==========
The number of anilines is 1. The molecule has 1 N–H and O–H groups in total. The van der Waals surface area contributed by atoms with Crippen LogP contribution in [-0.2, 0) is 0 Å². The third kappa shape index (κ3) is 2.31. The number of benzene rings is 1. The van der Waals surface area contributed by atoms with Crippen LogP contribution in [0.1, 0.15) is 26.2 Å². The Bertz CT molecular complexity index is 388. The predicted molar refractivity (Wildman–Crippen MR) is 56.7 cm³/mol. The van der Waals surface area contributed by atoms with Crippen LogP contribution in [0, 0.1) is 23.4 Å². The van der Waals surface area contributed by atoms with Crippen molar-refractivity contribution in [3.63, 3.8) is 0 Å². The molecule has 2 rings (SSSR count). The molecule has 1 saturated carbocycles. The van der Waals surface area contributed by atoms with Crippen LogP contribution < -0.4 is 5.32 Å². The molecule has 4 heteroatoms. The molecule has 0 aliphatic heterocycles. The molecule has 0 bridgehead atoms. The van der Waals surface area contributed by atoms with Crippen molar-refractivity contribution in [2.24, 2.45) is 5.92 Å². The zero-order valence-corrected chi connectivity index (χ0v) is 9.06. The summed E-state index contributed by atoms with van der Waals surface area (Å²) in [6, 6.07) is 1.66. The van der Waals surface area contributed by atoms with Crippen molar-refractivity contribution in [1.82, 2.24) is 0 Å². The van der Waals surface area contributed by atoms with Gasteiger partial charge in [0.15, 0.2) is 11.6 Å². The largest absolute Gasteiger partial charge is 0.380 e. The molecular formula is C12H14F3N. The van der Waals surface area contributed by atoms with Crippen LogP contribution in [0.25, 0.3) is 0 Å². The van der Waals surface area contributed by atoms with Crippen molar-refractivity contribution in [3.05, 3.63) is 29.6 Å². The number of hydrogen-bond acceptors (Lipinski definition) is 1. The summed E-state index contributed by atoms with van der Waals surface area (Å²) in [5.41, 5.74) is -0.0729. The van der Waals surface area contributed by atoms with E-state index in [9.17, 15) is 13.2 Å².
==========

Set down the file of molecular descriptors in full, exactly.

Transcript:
The number of anilines is 1. The molecule has 1 N–H and O–H groups in total. The van der Waals surface area contributed by atoms with Crippen LogP contribution in [-0.2, 0) is 0 Å². The third kappa shape index (κ3) is 2.31. The number of benzene rings is 1. The van der Waals surface area contributed by atoms with Crippen LogP contribution in [0.1, 0.15) is 26.2 Å². The Bertz CT molecular complexity index is 388. The predicted molar refractivity (Wildman–Crippen MR) is 56.7 cm³/mol. The van der Waals surface area contributed by atoms with Crippen LogP contribution in [0, 0.1) is 23.4 Å². The van der Waals surface area contributed by atoms with Crippen molar-refractivity contribution in [3.63, 3.8) is 0 Å². The molecule has 2 rings (SSSR count). The molecule has 1 saturated carbocycles. The van der Waals surface area contributed by atoms with Crippen LogP contribution < -0.4 is 5.32 Å². The molecule has 4 heteroatoms. The molecule has 0 aliphatic heterocycles. The molecule has 0 bridgehead atoms. The van der Waals surface area contributed by atoms with Crippen molar-refractivity contribution in [2.24, 2.45) is 5.92 Å². The zero-order valence-corrected chi connectivity index (χ0v) is 9.06. The summed E-state index contributed by atoms with van der Waals surface area (Å²) in [6, 6.07) is 1.66. The van der Waals surface area contributed by atoms with Crippen molar-refractivity contribution in [1.82, 2.24) is 0 Å². The van der Waals surface area contributed by atoms with Gasteiger partial charge in [0.15, 0.2) is 11.6 Å². The largest absolute Gasteiger partial charge is 0.380 e. The molecular formula is C12H14F3N. The van der Waals surface area contributed by atoms with Crippen LogP contribution in [0.25, 0.3) is 0 Å². The van der Waals surface area contributed by atoms with Crippen molar-refractivity contribution in [3.05, 3.63) is 29.6 Å². The number of hydrogen-bond acceptors (Lipinski definition) is 1. The summed E-state index contributed by atoms with van der Waals surface area (Å²) in [5.41, 5.74) is -0.0729. The van der Waals surface area contributed by atoms with E-state index in [9.17, 15) is 13.2 Å².